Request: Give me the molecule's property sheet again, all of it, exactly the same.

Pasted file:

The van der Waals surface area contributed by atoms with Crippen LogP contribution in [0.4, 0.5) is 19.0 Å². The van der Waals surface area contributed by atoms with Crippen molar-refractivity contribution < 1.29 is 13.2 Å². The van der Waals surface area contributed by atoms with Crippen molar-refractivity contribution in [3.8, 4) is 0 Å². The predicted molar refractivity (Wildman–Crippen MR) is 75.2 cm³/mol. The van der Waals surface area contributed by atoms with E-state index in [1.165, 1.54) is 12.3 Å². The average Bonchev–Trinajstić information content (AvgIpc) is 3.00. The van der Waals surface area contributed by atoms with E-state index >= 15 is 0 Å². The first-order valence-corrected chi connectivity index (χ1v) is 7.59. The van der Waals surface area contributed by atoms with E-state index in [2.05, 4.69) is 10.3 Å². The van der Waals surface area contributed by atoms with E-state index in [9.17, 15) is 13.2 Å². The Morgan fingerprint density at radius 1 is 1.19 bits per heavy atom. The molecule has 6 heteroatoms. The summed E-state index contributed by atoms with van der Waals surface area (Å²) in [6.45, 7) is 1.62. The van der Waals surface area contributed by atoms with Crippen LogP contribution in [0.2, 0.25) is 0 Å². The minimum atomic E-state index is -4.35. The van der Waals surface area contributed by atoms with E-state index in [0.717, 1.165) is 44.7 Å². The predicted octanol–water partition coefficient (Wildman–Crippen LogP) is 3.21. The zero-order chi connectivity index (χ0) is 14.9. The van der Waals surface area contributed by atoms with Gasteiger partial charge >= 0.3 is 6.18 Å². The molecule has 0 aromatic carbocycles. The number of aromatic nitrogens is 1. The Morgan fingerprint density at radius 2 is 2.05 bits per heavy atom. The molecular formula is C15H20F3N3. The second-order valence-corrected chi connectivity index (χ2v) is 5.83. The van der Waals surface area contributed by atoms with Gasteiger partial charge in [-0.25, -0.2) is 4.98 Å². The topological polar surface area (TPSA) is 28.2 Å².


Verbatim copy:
The van der Waals surface area contributed by atoms with Crippen LogP contribution in [0.4, 0.5) is 19.0 Å². The van der Waals surface area contributed by atoms with Crippen molar-refractivity contribution < 1.29 is 13.2 Å². The van der Waals surface area contributed by atoms with Crippen molar-refractivity contribution in [3.8, 4) is 0 Å². The predicted molar refractivity (Wildman–Crippen MR) is 75.2 cm³/mol. The van der Waals surface area contributed by atoms with E-state index in [1.165, 1.54) is 12.3 Å². The average Bonchev–Trinajstić information content (AvgIpc) is 3.00. The van der Waals surface area contributed by atoms with E-state index >= 15 is 0 Å². The first-order valence-corrected chi connectivity index (χ1v) is 7.59. The van der Waals surface area contributed by atoms with E-state index in [2.05, 4.69) is 10.3 Å². The van der Waals surface area contributed by atoms with E-state index in [9.17, 15) is 13.2 Å². The Morgan fingerprint density at radius 1 is 1.19 bits per heavy atom. The molecule has 6 heteroatoms. The summed E-state index contributed by atoms with van der Waals surface area (Å²) in [6.45, 7) is 1.62. The van der Waals surface area contributed by atoms with Crippen LogP contribution in [0.2, 0.25) is 0 Å². The minimum atomic E-state index is -4.35. The van der Waals surface area contributed by atoms with E-state index in [0.717, 1.165) is 44.7 Å². The predicted octanol–water partition coefficient (Wildman–Crippen LogP) is 3.21. The zero-order chi connectivity index (χ0) is 14.9. The van der Waals surface area contributed by atoms with Gasteiger partial charge >= 0.3 is 6.18 Å². The molecule has 0 aromatic carbocycles. The number of aromatic nitrogens is 1. The Morgan fingerprint density at radius 2 is 2.05 bits per heavy atom. The molecular formula is C15H20F3N3. The second-order valence-corrected chi connectivity index (χ2v) is 5.83. The van der Waals surface area contributed by atoms with Gasteiger partial charge in [-0.25, -0.2) is 4.98 Å². The topological polar surface area (TPSA) is 28.2 Å².